[January 29, 2014]SPRINGFIELD — The Institute for
Plastic Surgery at Southern Illinois University School of Medicine
has launched the first clinical hand transplant program in Illinois
for patients who have suffered from an amputation of their upper
This program, which would be the 11th in the nation, builds on a
long-standing history of successful replantation, or reattachment,
of amputated digits, hands and upper extremities by the plastic and
reconstructive hand surgeons at SIU, said Dr. Michael W. Neumeister.
He is professor and chair of SIU's Department of Surgery, Elvin G.
Zook Endowed Chair in Plastic Surgery, and surgical director of the
Hand Transplant Program at SIU School of Medicine.
The Memorial Medical Center Foundation provided a $2.8 million
grant to establish the program. The grant is expected to cover the
majority of costs for up to five patients over three years.
Between 6,000 and 10,000 upper extremity amputations occur each
year in the United States, and over 1,200 soldiers have lost a limb
as a result of explosions in Iraq and Afghanistan. It is estimated
that over 1.3 million people in the United States currently have
some form of amputation.
Since microsurgery was initiated at SIU School of Medicine in the
early 1980s, plastic surgery has reattached many amputated fingers
and hands, Neumeister said. Unfortunately not all amputated limbs
are salvageable, and these patients are destined to live as amputees
with or without the use of various prosthetics. Although prosthetics
can be extremely useful, they do have their limitations, costs and
poor ability to provide sensation, he said.
The first long-term successful hand transplant was performed in
Louisville, Ky., in 1999. Nearly 100 hands have been subsequently
transplanted worldwide, with an overall five-year allograft survival
rate of around 90 percent, compared with 75 percent in kidney
Hand transplantation can be technically very challenging and may
last from 12 to 24 hours while bones, blood vessels, tendons,
muscles, nerves and skin are meticulously repaired, Neumeister said.
Patients subsequently require significant monitoring of their
immunosuppressive (anti-rejection) medications as well as intense
physical therapy to regain function of the transplanted upper
"Given the significant upper extremity trauma and number of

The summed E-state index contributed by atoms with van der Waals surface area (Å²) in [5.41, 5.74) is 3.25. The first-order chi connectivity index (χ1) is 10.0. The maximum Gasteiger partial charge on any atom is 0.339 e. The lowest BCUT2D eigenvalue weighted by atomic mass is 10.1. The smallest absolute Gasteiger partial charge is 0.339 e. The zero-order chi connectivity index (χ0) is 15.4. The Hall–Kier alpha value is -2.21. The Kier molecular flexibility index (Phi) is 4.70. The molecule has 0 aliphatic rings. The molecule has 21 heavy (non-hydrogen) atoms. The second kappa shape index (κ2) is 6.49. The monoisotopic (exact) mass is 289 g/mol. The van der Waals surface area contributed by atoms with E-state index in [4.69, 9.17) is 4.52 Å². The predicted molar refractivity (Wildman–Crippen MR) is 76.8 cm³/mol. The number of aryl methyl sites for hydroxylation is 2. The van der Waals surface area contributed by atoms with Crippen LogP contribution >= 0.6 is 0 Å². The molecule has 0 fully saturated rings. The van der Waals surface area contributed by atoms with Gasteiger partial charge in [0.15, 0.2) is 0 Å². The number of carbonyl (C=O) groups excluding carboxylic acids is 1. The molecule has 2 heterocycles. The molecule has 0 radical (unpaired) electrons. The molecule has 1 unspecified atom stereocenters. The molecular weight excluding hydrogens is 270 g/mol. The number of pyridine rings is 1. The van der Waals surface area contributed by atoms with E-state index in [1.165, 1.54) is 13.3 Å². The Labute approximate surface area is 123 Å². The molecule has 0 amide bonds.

amputations treated by SIU Plastic Surgery as well as the experience
of transplantation at Memorial Medical Center, which has over 40
years of kidney/pancreas transplant experience, we are uniquely
qualified and poised to offer hand transplantation within the
Midwest," Neumeister said.
Hand transplantation is an option for people who have lost one or
both hands below the elbow and may even be beneficial for some
above-elbow amputees. The goal is to restore hand function and
sensation as well as a state of wholeness to the body.
It should only be considered by those who have attempted to use
prosthetics but continue to have significant disability despite
their use. Candidates for the procedure should also be in overall
good health and be willing to comply with the medication and
rehabilitation protocols after surgery.
"Because these patients will be receiving a deceased person's
tissue, they will be similar to other transplant patients and will
require lifelong immunosuppression (anti-rejection) medications,"
said Dr. Bradford West, medical director of SIU's hand transplant
program and chair of nephrology at Springfield Clinic. West also
serves as medical director of the Alan G. Birtch, MD, Center for
Pancreas and Kidney Transplant Program and Surgery Services at
Memorial Medical Center.
"In contrast to other organ transplant patients, there is an
added level of complexity to finding the right hand transplant donor
since additional matching criteria are required, such as gender,
ethnicity, skin color and tone, and size," said West. "Despite these
obstacles, there is a quality-of-life benefit that outweighs the
risks for some patients who desire a higher level of functioning and
a more natural look and feel."
The Hand Transplant Program is a multidisciplinary endeavor that
includes SIU School of Medicine, Memorial Transplant Services and
Springfield Clinic Transplant Nephrology. Team members include
plastic surgeons, transplant surgeons, orthopedic surgeons, and
specialists in transplant nephrology, infectious disease,
pharmacology, psychiatry, pathology, anesthesia, radiology,
neurology, ethics and hand therapy.
The success of the Hand Transplant Program will require
appropriate amputee candidates and donors of the limb to be
transplanted. All patients who receive a hand transplant will have
undergone extensive testing and matching to try to prevent
rejection, West said.
The overriding goal of the program is to return amputees to their
pre-amputation productive life without the need of a prosthetic
The SIU Hand Transplant Program is a research study that has been
approved by the Springfield Committee for Research Involving Human
Subjects (IRB 12-811). Patients who meet the basic eligibility
requirements and wish to be considered should contact the clinical
research coordinator at 1-855-SIU-HAND (1-855-748-4263) or
for an initial evaluation. For more information, see